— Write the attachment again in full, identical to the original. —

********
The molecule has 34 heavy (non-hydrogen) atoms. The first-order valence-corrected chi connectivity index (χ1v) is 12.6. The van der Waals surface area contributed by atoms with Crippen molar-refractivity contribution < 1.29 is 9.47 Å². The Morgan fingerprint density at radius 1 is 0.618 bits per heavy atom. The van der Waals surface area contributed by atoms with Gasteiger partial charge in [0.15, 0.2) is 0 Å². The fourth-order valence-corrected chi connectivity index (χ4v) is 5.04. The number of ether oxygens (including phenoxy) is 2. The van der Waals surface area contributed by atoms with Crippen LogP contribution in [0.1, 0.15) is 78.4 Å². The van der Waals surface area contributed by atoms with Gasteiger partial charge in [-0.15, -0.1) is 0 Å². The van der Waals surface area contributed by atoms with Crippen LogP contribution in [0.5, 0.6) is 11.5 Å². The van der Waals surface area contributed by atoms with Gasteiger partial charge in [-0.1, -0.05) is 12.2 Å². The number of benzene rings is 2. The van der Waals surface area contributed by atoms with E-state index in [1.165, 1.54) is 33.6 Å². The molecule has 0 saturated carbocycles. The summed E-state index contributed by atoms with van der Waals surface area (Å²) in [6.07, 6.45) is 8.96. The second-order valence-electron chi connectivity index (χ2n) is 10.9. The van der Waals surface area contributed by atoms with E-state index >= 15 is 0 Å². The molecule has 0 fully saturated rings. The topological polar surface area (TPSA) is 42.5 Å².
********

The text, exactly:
The molecule has 34 heavy (non-hydrogen) atoms. The first-order valence-corrected chi connectivity index (χ1v) is 12.6. The van der Waals surface area contributed by atoms with Crippen molar-refractivity contribution < 1.29 is 9.47 Å². The Morgan fingerprint density at radius 1 is 0.618 bits per heavy atom. The van der Waals surface area contributed by atoms with Gasteiger partial charge in [0.15, 0.2) is 0 Å². The fourth-order valence-corrected chi connectivity index (χ4v) is 5.04. The number of ether oxygens (including phenoxy) is 2. The van der Waals surface area contributed by atoms with Crippen LogP contribution in [0.1, 0.15) is 78.4 Å². The van der Waals surface area contributed by atoms with Gasteiger partial charge in [-0.15, -0.1) is 0 Å². The van der Waals surface area contributed by atoms with Crippen LogP contribution in [0.5, 0.6) is 11.5 Å². The van der Waals surface area contributed by atoms with Gasteiger partial charge in [-0.1, -0.05) is 12.2 Å². The number of benzene rings is 2. The van der Waals surface area contributed by atoms with E-state index in [1.165, 1.54) is 33.6 Å². The molecule has 0 saturated carbocycles. The summed E-state index contributed by atoms with van der Waals surface area (Å²) in [6.07, 6.45) is 8.96. The second-order valence-electron chi connectivity index (χ2n) is 10.9. The van der Waals surface area contributed by atoms with E-state index >= 15 is 0 Å². The molecule has 0 fully saturated rings. The topological polar surface area (TPSA) is 42.5 Å².